3 Key Estate Planning Considerations for Business Owners
October 21, 2020
By Sheri Wicks, Partner at McInnes Cooper
For business owners, estate planning is directed at protecting the business’s legacy as well as the financial security of both family members and key business stakeholders in the event of their incapacity and, ultimately, death. Without proper planning, your wishes may go unfulfilled, your estate will likely pay more, and ultimately, your beneficiaries get less. Talk openly with your family and beneficiaries, and with an estate and trust lawyer, to get a plan going.
All estate plans share three fundamental ingredients:
- A Power of Attorney to deal with your finances in the event of your mental incapacity or physical inability.
- An Advanced Health Care Directive (a.k.a. a power of attorney for personal care) to deal with your health care decisions in the event of your mental incapacity or physical inability.
- A Will to deal with the distribution of your estate after your death.
Business owners, however, have additional planning considerations. Here are three key ones.
1. Transfer or sell?
A crucial decision is how to deal with the business on the owner’s death. Often, the plan is to transfer it to a family member(s) or sell it on the open market. Before deciding, however, speak with family and business partners to ensure their interests are covered. For example, a plan to transfer the business to a child lacking the interest or skills to take over might not be ideal. Instead, it might be better to sell it to a different family member before the business owner’s death. This is sometimes done at fair market value in return for a promissory note payable to the owner over time. But it’s critical that the owner obtain a security interest (an enforceable claim to secure the payment of the promissory note) against the business assets to protect them in case that family member experiences financial difficulties or a marital breakdown. If the business is a “gift”, the business owner’s Will should indicate that any amount outstanding pursuant to the promissory note is forgiven on the owner’s death.
All business owners must pay capital gains tax on the disposition of their shares in their business, which happens either on the sale of the owner’s shares to a third party or on the owner’s death. One option to reduce the amount of capital gains tax is an estate freeze. An estate freeze “freezes” the amount of taxable capital gains in a business owner’s estate, usually allowing the owner to utilize the lifetime capital gains exemption, and attributes future growth to the owner’s successors. A business owner should calculate the anticipated capital gains tax that will be payable at the time of the owner’s death and determine whether the estate can pay the tax; if not, the estate might have to liquidate the business or seek other solutions.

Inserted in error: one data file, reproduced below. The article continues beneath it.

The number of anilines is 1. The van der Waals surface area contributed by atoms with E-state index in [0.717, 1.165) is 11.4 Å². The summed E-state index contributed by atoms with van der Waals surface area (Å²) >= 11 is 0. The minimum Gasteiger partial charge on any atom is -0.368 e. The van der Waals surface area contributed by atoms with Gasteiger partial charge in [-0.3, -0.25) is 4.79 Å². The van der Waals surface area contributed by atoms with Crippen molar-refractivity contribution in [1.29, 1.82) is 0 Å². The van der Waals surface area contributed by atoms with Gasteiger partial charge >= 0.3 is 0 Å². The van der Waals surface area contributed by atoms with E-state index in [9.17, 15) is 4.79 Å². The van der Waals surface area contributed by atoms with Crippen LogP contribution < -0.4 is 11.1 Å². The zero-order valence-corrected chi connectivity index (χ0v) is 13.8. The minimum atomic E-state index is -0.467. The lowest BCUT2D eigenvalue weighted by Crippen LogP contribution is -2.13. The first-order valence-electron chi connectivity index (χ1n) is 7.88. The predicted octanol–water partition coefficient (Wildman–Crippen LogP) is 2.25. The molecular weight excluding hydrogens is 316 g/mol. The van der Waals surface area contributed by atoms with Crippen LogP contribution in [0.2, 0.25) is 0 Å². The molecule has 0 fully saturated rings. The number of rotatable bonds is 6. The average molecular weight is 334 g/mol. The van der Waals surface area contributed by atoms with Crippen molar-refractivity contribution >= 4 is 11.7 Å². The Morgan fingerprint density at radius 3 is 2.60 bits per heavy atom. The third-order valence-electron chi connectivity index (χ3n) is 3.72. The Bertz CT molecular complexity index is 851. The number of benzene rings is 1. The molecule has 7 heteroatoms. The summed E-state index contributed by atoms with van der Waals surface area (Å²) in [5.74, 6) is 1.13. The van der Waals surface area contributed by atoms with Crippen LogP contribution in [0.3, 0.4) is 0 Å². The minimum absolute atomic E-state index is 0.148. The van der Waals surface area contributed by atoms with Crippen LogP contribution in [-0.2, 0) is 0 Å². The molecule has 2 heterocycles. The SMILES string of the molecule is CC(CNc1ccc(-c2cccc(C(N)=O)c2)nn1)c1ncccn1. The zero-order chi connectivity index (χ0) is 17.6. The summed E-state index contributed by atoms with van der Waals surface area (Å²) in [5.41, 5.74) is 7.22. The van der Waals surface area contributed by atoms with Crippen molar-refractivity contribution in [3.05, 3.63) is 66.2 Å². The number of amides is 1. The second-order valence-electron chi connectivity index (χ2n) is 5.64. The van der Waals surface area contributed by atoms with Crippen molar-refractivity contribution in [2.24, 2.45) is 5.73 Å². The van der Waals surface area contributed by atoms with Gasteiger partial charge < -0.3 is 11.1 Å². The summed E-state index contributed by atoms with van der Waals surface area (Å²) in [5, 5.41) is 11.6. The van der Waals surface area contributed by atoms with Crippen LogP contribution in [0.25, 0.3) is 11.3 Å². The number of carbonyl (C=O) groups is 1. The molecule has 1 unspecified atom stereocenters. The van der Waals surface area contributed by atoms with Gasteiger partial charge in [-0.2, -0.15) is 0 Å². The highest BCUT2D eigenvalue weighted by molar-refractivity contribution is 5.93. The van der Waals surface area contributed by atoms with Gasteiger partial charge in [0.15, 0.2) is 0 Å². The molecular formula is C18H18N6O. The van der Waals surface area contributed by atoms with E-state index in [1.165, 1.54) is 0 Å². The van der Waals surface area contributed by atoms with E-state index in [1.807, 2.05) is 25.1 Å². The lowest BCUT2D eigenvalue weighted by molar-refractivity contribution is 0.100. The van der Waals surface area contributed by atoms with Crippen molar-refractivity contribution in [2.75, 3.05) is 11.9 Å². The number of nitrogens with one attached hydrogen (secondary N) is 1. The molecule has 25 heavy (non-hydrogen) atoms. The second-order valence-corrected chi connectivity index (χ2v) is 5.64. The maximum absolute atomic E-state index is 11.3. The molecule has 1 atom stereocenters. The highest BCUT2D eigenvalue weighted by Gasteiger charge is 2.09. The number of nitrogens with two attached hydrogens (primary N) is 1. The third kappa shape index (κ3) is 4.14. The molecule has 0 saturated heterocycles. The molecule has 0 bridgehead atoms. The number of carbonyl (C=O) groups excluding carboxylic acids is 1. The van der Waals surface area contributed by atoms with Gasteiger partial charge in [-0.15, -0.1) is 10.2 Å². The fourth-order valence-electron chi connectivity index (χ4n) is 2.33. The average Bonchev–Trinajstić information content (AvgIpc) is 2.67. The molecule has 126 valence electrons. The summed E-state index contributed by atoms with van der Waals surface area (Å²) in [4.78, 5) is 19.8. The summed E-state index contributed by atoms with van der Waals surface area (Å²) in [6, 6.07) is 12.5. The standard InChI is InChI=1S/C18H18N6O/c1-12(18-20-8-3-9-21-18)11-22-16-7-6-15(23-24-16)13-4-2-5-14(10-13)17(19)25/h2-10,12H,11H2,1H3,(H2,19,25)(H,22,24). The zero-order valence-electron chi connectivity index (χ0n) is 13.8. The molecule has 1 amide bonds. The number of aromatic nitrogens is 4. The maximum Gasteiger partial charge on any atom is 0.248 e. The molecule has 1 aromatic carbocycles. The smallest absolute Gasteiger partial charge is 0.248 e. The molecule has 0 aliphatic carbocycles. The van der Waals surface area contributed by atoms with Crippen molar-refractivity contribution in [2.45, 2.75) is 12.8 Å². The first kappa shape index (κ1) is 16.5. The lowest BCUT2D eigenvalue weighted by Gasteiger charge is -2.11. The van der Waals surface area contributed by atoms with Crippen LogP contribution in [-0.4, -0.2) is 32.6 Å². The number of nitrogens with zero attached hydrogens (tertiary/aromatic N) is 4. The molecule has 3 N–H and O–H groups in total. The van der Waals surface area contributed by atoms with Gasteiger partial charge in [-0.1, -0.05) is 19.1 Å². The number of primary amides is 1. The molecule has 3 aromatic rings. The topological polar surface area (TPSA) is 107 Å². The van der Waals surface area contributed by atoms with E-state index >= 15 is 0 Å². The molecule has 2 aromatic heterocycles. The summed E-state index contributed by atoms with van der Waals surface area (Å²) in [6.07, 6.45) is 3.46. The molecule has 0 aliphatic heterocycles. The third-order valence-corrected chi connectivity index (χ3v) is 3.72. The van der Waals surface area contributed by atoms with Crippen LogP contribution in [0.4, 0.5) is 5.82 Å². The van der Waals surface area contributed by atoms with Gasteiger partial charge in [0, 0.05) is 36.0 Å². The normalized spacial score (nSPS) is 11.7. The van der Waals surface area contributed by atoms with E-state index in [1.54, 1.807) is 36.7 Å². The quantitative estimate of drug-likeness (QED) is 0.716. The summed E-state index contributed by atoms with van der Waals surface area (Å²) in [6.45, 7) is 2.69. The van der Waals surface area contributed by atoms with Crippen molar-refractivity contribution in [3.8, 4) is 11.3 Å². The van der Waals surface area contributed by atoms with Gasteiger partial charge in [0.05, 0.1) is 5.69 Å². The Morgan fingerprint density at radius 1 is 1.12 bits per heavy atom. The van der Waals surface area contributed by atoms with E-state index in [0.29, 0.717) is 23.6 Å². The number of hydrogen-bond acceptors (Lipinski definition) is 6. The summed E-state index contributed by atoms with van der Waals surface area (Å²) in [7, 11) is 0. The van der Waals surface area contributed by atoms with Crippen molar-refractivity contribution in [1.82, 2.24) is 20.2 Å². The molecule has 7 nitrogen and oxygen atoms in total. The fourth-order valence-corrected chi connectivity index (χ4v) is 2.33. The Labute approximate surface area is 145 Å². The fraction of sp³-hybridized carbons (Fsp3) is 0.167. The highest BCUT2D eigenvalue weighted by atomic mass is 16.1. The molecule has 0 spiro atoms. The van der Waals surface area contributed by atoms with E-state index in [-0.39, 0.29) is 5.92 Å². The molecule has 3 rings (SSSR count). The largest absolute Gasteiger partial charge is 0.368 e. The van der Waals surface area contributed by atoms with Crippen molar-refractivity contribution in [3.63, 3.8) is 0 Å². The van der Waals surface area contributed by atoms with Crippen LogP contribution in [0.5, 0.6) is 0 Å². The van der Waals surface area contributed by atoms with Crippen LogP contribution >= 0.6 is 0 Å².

3. Contractual succession?
A shareholders’ agreement (whether a family shareholders’ agreement or a traditional shareholders’ agreement) might set out terms relevant to business succession planning, including:
- Death. Will the remaining shareholders be obligated to buy out the interest? Will there be life insurance available to fund a buy-out? Who will get to remain as shareholders?
- Disability. Will the other shareholders be obligated to buy out the interest of a shareholder if their disability is long-term? Is there sufficient insurance available to fund a buy-out?
- Former Life Partners. If an owner separates or divorces, will their former life partner be entitled to any shares? Will the other shareholders of the business have the option of buying out the former life partner?
- Disagreement. What happens if the shareholders of the business no longer agree about the future of the business? Which partner will have the option of buying the other out? Is this a plausible solution, or should the business be sold on the open market?
Please contact your McInnes Cooper lawyer or any member of the Estates & Trusts Law Team @ McInnes Cooper to discuss this topic or any other legal issue.
McInnes Cooper has prepared this document for information only; it is not intended to be legal advice. You should consult McInnes Cooper about your unique circumstances before acting on this information. McInnes Cooper excludes all liability for anything contained in this document and any use you make of it.
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